Do police have place in schools?



Mikey McGuire, Online Editor

On April 20, 1999, two boys walked into Columbine High School armed with guns and killed 13 people. This event changed the way schools view security drastically. 

Police officers in the hallways in the hallways have become a normal sight in the American school, but with recent civil unrest across the country, mostly centered around law enforcement and their place in society, the police presence in schools has come under question.  

Officers have been in schools since the 50s, but after the Columbine massacre, their presence has rapidly increased. According to the National Center for Poverty Law By 2007 40% of schools had police on campus, compared to 1975 where only 1% of schools had police on staff. With the recent plague of school shootings across the country, their usefulness seems evident, but are schools safer because of an officer’s presence?

In a survey of 45 north students, 53% did not believe that officers should be on staff at schools and 46% said that the officer’s purpose wasn’t clear. 

“Honestly, I forget we have an officer on campus sometimes,” senior Ashley Greeves said. “I don’t necessarily feel safe or unsafe because I rarely see him. At the same time, I haven’t seen any positive change from having one.”

 In the same survey, 66% of students said they don’t believe that the presence of a police officer has made North a safer place, which makes sense. North is in a  relatively safe, low crime area, so the threat of crime coming from outside the building is minimal.  

Do schools in a city such as Chicago, where crime rates are higher, use their officers to stop criminal activity from getting into schools?

Chicago Public Schools is the third largest school district in the country and boasts students from all over the city and socioeconomic spectrum. According to a 2017 report by the National Center on Poverty Law, CPS has had a relationship with the Chicago Police Department since the 60s, originally 20 specially trained officers to go to schools and teach “good citizenship” to students. Officer duties evolved in the 1990s when two rounds of federal funding were introduced to combat crime in schools nationwide.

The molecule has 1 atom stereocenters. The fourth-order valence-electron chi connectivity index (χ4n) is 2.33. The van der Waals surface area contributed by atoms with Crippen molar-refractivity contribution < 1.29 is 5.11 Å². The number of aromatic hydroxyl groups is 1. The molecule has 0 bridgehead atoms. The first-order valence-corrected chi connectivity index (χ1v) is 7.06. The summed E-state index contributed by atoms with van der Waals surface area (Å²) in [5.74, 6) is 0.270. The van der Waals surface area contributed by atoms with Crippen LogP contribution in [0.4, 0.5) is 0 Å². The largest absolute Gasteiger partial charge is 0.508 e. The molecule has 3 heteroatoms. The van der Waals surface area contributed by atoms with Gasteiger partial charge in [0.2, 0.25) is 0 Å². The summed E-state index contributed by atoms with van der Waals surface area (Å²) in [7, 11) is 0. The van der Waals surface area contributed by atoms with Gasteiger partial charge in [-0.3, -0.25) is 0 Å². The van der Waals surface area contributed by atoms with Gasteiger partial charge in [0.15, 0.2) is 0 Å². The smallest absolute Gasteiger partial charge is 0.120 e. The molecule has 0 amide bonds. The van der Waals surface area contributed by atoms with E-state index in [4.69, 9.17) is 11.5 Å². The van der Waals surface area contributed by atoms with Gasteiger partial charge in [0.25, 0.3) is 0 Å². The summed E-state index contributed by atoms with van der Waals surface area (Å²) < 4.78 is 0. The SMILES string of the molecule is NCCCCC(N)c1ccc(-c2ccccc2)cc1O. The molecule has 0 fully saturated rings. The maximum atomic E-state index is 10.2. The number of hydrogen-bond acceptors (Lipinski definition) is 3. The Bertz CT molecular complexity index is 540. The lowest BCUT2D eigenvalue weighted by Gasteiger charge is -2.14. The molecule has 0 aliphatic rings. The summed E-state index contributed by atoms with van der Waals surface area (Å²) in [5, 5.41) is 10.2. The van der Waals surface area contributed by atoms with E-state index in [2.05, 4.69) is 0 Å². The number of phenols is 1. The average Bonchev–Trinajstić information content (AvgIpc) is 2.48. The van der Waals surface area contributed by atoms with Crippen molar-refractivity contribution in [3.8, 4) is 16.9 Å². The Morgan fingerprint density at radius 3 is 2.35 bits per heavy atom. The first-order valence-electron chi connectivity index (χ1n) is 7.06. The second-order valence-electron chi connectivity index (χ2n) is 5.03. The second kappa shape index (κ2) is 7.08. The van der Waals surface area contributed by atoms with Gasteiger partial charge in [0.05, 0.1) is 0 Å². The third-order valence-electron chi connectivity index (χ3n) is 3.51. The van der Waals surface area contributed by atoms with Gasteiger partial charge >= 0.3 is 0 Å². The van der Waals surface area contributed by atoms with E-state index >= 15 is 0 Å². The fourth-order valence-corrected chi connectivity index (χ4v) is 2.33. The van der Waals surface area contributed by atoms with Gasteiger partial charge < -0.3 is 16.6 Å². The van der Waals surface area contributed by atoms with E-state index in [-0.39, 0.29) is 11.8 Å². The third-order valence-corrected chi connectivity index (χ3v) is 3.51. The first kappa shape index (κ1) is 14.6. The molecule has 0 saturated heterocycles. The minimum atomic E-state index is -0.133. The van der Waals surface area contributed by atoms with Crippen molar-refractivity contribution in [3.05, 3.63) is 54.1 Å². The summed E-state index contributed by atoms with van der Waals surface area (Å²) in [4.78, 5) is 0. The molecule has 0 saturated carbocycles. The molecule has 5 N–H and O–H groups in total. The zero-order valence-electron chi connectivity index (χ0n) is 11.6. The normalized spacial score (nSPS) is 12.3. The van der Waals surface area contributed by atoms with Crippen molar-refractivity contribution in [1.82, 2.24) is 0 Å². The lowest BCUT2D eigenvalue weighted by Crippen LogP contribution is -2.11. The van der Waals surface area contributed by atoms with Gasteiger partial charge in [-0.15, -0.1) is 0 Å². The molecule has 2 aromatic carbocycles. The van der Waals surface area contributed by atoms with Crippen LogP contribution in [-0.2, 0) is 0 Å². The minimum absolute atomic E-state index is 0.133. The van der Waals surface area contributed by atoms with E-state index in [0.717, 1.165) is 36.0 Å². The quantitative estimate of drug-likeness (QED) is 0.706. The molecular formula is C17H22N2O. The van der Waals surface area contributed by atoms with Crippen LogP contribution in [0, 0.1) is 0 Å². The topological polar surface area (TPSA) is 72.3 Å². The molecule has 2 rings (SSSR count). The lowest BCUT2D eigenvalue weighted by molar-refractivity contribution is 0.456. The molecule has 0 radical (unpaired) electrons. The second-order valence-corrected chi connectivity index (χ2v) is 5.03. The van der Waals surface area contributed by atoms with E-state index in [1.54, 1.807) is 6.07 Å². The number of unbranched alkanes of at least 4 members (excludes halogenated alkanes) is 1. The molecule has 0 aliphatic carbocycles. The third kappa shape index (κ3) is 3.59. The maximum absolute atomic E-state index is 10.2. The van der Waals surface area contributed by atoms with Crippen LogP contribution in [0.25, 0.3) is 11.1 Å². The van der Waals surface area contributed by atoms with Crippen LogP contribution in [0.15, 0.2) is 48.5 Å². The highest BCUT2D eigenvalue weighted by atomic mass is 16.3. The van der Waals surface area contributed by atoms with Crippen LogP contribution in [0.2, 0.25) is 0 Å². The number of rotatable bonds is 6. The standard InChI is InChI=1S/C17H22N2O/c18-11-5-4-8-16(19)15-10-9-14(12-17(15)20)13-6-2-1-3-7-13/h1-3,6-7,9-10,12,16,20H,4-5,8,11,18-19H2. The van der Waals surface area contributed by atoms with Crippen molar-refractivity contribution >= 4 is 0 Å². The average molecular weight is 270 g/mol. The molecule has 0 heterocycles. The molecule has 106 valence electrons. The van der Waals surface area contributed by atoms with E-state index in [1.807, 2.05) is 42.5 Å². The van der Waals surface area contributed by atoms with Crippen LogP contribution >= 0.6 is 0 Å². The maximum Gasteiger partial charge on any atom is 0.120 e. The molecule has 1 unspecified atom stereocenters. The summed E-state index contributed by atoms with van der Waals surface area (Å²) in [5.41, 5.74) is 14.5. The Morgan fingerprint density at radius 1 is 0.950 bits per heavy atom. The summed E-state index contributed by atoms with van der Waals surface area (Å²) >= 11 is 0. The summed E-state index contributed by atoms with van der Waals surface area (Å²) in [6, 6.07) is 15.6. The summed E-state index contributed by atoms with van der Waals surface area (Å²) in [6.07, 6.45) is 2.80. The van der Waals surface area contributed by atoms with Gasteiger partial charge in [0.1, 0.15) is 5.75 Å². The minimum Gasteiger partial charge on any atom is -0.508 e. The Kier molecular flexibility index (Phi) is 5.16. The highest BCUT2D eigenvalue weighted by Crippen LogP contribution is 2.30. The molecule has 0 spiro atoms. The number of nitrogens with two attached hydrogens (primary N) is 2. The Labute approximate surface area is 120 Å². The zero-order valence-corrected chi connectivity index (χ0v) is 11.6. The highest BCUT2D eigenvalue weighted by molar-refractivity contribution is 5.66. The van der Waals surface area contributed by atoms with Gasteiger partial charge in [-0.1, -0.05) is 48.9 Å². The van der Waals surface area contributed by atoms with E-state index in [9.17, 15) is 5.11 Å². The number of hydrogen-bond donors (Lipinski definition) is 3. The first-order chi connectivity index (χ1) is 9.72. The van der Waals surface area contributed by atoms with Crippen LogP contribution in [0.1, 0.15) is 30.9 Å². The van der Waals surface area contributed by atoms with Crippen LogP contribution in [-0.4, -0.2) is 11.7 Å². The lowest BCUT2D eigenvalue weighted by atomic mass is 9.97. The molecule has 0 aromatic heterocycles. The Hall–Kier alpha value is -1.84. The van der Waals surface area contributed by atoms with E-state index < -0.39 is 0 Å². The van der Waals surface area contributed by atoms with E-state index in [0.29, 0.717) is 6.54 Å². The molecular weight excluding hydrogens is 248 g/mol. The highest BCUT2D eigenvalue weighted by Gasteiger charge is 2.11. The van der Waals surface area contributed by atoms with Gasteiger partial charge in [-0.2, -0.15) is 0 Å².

The first funding came in 1994 and was meant to train more school resource officers to help keep drugs and violence out of schools. The second funds came in response to the 1999 Columbine massacre and put almost 10,000 officers in schools across the country.

The same reports that in 2000 Illinois received $3.2 million to promote the hiring of school resource officers. Will County received $250,000 of that grant.

 In 2006 the Illinois board of education gave CPS $4 million to install more security measures at CPS schools including adding an increased police presence at schools.

But has all this funding made our schools a safer place? In the end, the answer is unclear Police Officers in schools are a part of American society that has become a comfortable sight for many but a deeply troubling sight for others. As the tensions between law enforcement and the American people grow, so will the conversation surrounding school policing and its effectiveness.